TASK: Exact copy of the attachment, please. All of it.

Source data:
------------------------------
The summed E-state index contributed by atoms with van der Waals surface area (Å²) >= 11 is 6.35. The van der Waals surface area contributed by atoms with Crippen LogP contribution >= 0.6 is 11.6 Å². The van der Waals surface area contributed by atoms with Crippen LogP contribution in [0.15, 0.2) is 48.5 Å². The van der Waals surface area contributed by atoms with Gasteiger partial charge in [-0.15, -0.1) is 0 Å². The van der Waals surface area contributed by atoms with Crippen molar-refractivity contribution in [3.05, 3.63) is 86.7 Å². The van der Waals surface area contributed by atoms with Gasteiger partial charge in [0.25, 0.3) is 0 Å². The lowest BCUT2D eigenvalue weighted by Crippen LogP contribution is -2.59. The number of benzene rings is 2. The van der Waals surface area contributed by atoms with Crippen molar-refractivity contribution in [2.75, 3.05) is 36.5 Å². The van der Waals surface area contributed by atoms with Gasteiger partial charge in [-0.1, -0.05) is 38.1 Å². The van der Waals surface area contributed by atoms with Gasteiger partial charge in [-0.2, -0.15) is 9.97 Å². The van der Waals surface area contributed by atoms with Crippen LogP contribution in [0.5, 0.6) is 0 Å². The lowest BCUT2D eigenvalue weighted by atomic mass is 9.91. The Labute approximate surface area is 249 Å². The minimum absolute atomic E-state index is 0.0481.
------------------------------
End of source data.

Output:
The summed E-state index contributed by atoms with van der Waals surface area (Å²) >= 11 is 6.35. The van der Waals surface area contributed by atoms with Crippen LogP contribution >= 0.6 is 11.6 Å². The van der Waals surface area contributed by atoms with Crippen LogP contribution in [0.15, 0.2) is 48.5 Å². The van der Waals surface area contributed by atoms with Gasteiger partial charge in [-0.15, -0.1) is 0 Å². The van der Waals surface area contributed by atoms with Crippen molar-refractivity contribution in [3.05, 3.63) is 86.7 Å². The van der Waals surface area contributed by atoms with Gasteiger partial charge in [0.25, 0.3) is 0 Å². The lowest BCUT2D eigenvalue weighted by Crippen LogP contribution is -2.59. The number of benzene rings is 2. The van der Waals surface area contributed by atoms with Crippen molar-refractivity contribution in [2.75, 3.05) is 36.5 Å². The van der Waals surface area contributed by atoms with Gasteiger partial charge in [-0.1, -0.05) is 38.1 Å². The van der Waals surface area contributed by atoms with Gasteiger partial charge in [-0.2, -0.15) is 9.97 Å². The van der Waals surface area contributed by atoms with Crippen LogP contribution in [0.5, 0.6) is 0 Å². The lowest BCUT2D eigenvalue weighted by atomic mass is 9.91. The Labute approximate surface area is 249 Å². The minimum absolute atomic E-state index is 0.0481.